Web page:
what Jada needed. Was she hungry? Tired? Poopy? After a while, we
learned the cues, Amy better than me: a certain cry, a certain grunt,
a certain wave of the hand.
As Jada got older, her cues got more sophisticated, making it easier
to read them. She would even use words sometimes: "Water." "Poopie."
But her verbals still are primitive, and especially when she's not
feeling well, it's easy for her to revert to older patterns of cueing
us: grunts, whines, and out and out tantrums. We know we don't want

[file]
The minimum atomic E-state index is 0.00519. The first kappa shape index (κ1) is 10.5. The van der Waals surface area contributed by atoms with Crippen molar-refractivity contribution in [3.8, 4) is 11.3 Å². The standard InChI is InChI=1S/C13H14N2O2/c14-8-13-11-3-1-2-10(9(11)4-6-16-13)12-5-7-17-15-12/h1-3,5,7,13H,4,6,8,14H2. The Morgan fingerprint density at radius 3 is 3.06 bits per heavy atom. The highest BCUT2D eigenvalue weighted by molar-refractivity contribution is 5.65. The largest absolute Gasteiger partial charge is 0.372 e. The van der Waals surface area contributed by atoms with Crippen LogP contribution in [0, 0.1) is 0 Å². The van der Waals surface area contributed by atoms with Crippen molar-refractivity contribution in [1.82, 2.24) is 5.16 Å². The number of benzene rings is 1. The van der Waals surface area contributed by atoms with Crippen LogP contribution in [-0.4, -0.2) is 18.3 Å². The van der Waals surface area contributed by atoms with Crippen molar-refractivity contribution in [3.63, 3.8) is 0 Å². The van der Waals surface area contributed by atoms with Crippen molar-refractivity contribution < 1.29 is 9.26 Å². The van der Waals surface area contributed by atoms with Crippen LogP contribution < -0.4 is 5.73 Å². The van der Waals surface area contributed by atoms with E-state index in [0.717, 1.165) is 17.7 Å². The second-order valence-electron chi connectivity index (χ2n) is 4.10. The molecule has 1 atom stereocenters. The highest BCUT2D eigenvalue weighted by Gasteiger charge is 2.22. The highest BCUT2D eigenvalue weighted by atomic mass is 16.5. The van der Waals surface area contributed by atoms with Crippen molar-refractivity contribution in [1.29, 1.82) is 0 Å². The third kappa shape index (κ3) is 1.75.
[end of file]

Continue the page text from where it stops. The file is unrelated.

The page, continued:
to reinforce this sort of behavior, but rather to encourage her to use
words, but the fact of the matter is: whining works.
There are certain noises that a child can make that are so irritating
that they necessarily provoke parents into action. Ergo, in the
child's mind, those noises must work.
We are squarely in that stage with Jada. It doesn't help that she's
sick and that we're sick too, so patience is an unknown entity in our
house right now. But still we need to hold the line and not reinforce
that grunting or whining or howling can put us into motion, not when
she knows the words she needs to use.
Someday she'll know better how to use words. Until then, God help us
as we allow the whining to bypass our ears as we wait for words